Canadian businesses are at risk of falling behind international competitors in the era of Big Data. A recent survey conducted by IDC Canada and commissioned by SAS, has found that while 96% of Canadian companies say the ability to process and...
December 5, 2012
Canadian businesses are at risk of falling behind international competitors in the era of Big Data. A recent survey conducted by IDC Canada and commissioned by SAS, has found that while 96% of Canadian companies say the ability to process and act on data in real time is important, less than half (48%) have invested in the technologies to do so.
The survey further found Canadian companies are late and slow in adoption of technology capable of processing Big Data, and strategic data decision making is being relegated to mid-level IT managers, rather than being viewed by the C-suite as a critical matter.
By contrast, international companies are more likely to trust these decisions to the CIO and CFO, have a longer Big Data technology adoption track record and more defined plans for adoption in the near future of these technologies that are assisting organizations become more innovative and productive, it stated.
“Organizations that have begun to embrace Big Data technology and approaches are demonstrating that they can gain competitive advantage by being able to take action based on timely, relevant, complete, and accurate information, rather than guesswork,” said Nigel Wallis, research director for IDC.
“For Canadian organizations to take full advantage of the transformative potential of their data, they need to approach it strategically. That starts with executive understanding and ownership of data as differentiator and an end to the pattern of delegation that has so far characterized Canadian technology adoption.”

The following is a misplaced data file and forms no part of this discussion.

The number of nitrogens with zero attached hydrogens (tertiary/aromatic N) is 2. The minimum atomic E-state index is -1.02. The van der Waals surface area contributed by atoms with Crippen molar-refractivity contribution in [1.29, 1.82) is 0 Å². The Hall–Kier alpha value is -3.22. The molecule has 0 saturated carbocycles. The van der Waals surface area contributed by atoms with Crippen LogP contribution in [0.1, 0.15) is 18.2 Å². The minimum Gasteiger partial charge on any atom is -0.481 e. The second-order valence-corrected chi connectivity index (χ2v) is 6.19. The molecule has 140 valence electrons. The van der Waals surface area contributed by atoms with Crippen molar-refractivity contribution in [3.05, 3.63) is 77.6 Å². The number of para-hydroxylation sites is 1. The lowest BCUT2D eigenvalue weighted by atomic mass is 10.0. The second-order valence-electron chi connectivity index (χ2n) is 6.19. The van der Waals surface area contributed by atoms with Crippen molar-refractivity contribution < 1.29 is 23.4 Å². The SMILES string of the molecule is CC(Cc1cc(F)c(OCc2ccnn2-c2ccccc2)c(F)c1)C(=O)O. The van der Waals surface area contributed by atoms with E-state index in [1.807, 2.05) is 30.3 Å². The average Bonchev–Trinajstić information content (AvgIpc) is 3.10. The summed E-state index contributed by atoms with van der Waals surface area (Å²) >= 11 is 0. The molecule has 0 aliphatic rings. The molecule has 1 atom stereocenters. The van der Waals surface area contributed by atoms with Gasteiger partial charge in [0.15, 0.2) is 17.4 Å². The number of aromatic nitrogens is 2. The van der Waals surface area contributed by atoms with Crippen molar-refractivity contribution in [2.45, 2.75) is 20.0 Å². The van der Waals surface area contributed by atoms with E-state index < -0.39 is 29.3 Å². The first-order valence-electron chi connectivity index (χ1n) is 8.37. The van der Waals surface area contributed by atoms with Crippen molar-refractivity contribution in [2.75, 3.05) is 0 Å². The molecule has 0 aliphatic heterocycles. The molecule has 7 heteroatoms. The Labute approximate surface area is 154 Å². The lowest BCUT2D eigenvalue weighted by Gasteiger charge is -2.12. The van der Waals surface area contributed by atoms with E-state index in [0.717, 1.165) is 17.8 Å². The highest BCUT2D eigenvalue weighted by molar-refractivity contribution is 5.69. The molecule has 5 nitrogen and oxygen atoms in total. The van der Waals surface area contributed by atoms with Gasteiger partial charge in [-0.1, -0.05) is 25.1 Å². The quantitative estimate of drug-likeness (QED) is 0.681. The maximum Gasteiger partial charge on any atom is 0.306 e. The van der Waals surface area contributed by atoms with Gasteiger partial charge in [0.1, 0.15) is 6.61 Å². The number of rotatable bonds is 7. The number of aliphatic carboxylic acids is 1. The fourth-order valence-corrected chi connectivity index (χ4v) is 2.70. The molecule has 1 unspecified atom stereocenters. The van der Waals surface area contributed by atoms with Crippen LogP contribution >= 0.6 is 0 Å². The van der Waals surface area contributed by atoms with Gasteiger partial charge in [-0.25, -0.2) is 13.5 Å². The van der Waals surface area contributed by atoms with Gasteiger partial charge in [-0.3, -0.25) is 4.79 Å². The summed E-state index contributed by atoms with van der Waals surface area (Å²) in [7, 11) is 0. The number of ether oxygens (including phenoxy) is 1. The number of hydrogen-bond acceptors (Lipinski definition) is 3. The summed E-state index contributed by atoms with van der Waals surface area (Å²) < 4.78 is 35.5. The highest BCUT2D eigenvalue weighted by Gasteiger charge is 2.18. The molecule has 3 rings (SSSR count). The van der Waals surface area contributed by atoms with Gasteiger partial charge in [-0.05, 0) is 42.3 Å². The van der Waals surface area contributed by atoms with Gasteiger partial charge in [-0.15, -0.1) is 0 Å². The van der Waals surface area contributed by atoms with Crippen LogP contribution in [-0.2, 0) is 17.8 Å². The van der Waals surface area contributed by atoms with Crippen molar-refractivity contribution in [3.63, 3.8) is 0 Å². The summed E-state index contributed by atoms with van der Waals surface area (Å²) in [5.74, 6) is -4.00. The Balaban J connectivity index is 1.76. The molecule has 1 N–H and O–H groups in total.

While more than two thirds (76%) of international companies interviewed in another recent survey by SAS have already adopted technologies, fewer than half (48%) of Canadian respondent have, and 15% have no adoption plans for the future.
“Mid-level IT managers in Canada are close to six times more likely than the international average to be primarily responsible for data management strategy, with a quarter of Canadian companies placing such decisions in their hands versus 4% internationally,” the two organizations said in a release.
“At the same time, companies are only using a fraction of the vast amount of information available. An overwhelming majority of respondents (76%) are using internally produced data, but other valuable sources such as social media (32.7%), web data (34.7%), RFID tags (26%) and GPS (16.7%) have yet to gain significant traction. With Big Data technologies, analyzing these data sources is faster and simpler than ever.”
IDC definies Big Data as a “new generation of technologies and architectures, designed to economically extract value from very large volumes of a wide variety of data, by enabling high-velocity capture, discovery, and/or analysis.”